Geneticists Discover Gene Mutations That Protect Against Obesity


Individuals with at least one inactive copy of the gene have lower BMIs and, on average, face a 54% lower risk of obesity than individuals without the mutations.

Researchers have identified rare mutations in the GPR75 gene that protect against obesity, according to new findings published in Science.

The genetics of approximately 650,000 individuals were sequenced to find the gene mutations, using novel technologies and approaches. The findings provide new insights into the genetic basis of obesity and could lead to potential therapeutics that mimic these genetic “superpowers,” according to a press release from Regeneron Pharmaceuticals. More than 1 billion people could have obesity, which is defined as a body mass index (BMI) of 30 or higher, by 2030.

“Discovering protective genetic superpowers, such as in GPR75, provides hope in combating global health challenges as complex and prevalent as obesity,” said George D. Yancooulos, MD, PhD, president and chief scientific officer at Regeneron, in the press release. “Discovery of protective mutations…will allow us to unlock the full potential of genetic medicine by instructing on where to deploy cutting-edge approaches like gene-editing, gene-silencing, and viral vector technologies.”

Investigators found that individuals who have at least 1 inactive copy of the GPR75 gene have lower BMIs and, on average, tend to weigh approximately 12 pounds less and face a 54% lower risk of obesity than individuals without the mutation. These protective mutations were found in approximately 1 in every 3000 people sequenced, according to the press release.

To investigate this further, a research team analyzed deidentified genetic and associated health data from 645,000 volunteers from the United Kingdom, United States, and Mexico. The study used data from the Mexico City Prospective Study, Geisinger’s MyCode Community Health Initiative, and UK Biobank.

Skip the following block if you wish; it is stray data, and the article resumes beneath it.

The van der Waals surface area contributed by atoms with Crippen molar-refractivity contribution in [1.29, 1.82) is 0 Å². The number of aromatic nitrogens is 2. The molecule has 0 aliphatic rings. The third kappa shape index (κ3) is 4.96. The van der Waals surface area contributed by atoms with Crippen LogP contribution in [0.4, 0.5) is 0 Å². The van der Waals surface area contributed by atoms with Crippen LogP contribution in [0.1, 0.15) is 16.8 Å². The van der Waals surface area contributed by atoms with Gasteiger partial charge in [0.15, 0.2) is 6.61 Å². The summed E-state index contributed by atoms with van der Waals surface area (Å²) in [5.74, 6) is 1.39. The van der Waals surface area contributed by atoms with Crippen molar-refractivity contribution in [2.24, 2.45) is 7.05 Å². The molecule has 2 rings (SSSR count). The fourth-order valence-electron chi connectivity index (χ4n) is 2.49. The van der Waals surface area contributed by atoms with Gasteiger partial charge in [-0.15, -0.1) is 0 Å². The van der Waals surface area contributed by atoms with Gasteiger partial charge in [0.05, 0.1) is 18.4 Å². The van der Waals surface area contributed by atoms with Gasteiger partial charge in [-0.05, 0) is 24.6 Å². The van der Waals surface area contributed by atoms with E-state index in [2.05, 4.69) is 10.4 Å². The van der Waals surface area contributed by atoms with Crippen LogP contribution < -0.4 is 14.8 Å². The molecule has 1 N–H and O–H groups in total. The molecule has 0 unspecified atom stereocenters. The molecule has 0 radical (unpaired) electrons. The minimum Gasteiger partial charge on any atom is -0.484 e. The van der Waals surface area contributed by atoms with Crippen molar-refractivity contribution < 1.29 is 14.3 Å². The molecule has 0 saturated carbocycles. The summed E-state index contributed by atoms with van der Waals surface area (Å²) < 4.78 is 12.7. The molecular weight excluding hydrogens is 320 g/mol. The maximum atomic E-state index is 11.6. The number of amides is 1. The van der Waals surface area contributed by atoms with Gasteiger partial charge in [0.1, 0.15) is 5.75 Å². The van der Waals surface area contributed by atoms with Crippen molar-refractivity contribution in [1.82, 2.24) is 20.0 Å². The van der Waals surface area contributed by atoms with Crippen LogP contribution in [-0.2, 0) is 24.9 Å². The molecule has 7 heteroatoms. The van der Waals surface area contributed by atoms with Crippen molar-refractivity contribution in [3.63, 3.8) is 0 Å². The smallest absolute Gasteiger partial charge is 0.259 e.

Researchers then validated the finding in mice that were genetically engineered to lack copies of the GPR75 gene. These mice gained 44% less weight than mice without the mutation when both groups were fed a high-fat diet.

“This is a potentially game-changing discovery that could improve the lives and health of millions of people dealing with obesity, for whom lasting interventions have often been elusive,” said Christopher D. Still, DO, director of the Geisinger Obesity Research Institute at Geisinger Medical Center. “While the behavioral and environmental ties to obesity are well understood, the discovery of GPR75 helps us put the puzzle pieces together to better understand the influence of genetics.”

Still concluded that more studies are needed to determine whether reducing weight in this manner can also reduce the risk of common conditions associated with obesity, including heart disease, diabetes, high blood pressure, and fatty liver disease. To investigate this, researchers are pursuing multiple therapeutic approaches to target GPR75, including through antibodies, small molecules, and gene silencing.


Regeneron Genetics Center Discovers GPR75 Gene Mutations That Protect Against Obesity. News release. July 1, 2021. July 7, 2021.

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